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What You Need to Know About Conjunctivitis

Conjunctivitis is another term for "pink eye," which is an inflammation of the eyelid and the outer layer of the eye. It is often called pink eye because the eye becomes bright red, and this intensifies if the person suffering from conjunctivitis itches or rubs the eye. Allergic conjunctivitis is the most common form and causes swelling and redness of the eye. A swelling of the eye takes place as well as watery discharged. Bacterial conjunctivitis is another form, and it has a few different symptoms, such as a yellow or grayish mucus that forms around the eye. Viral conjunctivitis is often a result of a viral issue such as a respiratory infection or sore throat. This form can cause a problem because it can spread to both eyes. Chemical conjunctivitis causes extreme pain and irritability of the eye, and is typically caused by certain chemicals like sodium hydroxide.

Generally conjunctivitis is caused by harmful bacteria or some kind of viral infection that has been passed from one person to another. Allergies and irritants can also cause pink eye, and no matter what the cause, it is highly contagious. Patients who rub the eye can pass the bacteria on to other people through touch. Many times it is passed to others due to lack of hygiene, such as washing the hands. Symptoms of conjunctivitis include red eyes, swollen eyelids, and severe, often painful itching of the eye. Often, the eyes stay watery throughout this period and have "weeping" characteristics. In most cases, pink eye lasts anywhere from two to five days at the very longest. Each type of conjunctivitis may be treated differently. Doctors may prescribe an antibiotic eye drop or cream that can be applied directly to the eyes. Allergic conjunctivitis is often treated a bit differently, with antihistamines or specially formulate eye drops. Some over the counter remedies are available, but may not relieve all of the symptoms as quickly as prescriptions.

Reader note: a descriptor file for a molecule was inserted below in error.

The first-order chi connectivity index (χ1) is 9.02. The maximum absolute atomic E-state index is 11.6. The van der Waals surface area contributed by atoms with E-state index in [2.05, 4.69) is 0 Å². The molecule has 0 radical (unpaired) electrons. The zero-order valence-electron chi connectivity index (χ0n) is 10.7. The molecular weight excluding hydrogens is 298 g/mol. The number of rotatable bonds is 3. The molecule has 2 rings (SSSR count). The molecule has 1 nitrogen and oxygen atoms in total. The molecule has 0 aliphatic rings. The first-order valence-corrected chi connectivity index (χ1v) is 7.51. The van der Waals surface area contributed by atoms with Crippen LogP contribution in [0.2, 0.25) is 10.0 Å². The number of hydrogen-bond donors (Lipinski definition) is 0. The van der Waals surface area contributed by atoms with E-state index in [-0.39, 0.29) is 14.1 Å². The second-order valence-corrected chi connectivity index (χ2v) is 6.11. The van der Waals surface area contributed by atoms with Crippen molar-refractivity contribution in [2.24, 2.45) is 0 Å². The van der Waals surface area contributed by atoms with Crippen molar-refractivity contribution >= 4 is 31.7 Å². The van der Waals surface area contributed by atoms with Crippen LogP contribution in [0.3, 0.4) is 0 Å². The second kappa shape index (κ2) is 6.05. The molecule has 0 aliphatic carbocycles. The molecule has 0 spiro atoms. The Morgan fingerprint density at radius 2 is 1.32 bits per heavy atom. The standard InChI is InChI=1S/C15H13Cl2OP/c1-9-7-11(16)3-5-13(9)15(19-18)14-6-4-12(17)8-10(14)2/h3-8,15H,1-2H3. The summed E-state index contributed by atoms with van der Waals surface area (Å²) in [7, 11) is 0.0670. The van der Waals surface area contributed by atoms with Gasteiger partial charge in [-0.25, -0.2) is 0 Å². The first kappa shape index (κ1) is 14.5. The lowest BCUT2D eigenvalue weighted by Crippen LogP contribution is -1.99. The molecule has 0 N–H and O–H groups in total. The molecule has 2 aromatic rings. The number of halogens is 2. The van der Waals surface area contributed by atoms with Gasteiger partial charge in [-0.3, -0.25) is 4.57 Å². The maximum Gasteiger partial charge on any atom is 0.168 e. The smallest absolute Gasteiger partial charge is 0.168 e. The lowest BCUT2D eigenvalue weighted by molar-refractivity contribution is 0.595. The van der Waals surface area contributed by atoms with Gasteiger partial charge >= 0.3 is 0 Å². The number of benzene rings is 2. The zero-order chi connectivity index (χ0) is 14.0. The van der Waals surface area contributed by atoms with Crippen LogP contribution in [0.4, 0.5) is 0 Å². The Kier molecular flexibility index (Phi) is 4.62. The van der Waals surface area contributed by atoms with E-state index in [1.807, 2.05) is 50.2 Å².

There are some simple things you can do to help prevent conjunctivitis. First, be sure to wash your hands often, using hot soapy water. Try to avoid touching or rubbing the eyes. Change towels and washcloths at least every other day, so bacteria does not grow and then spread onto the eyes by drying your face with it. Mascara and eyeliner should be discarded after a month or two, since bacteria can be harbored and multiply on cosmetics. Never use someone else's makeup, and always be sure contact lenses are clean. Another condition known as neonatal conjunctivitis affects babies that are up to one month old. Babies suffering from this condition will need special treatment from a physician.

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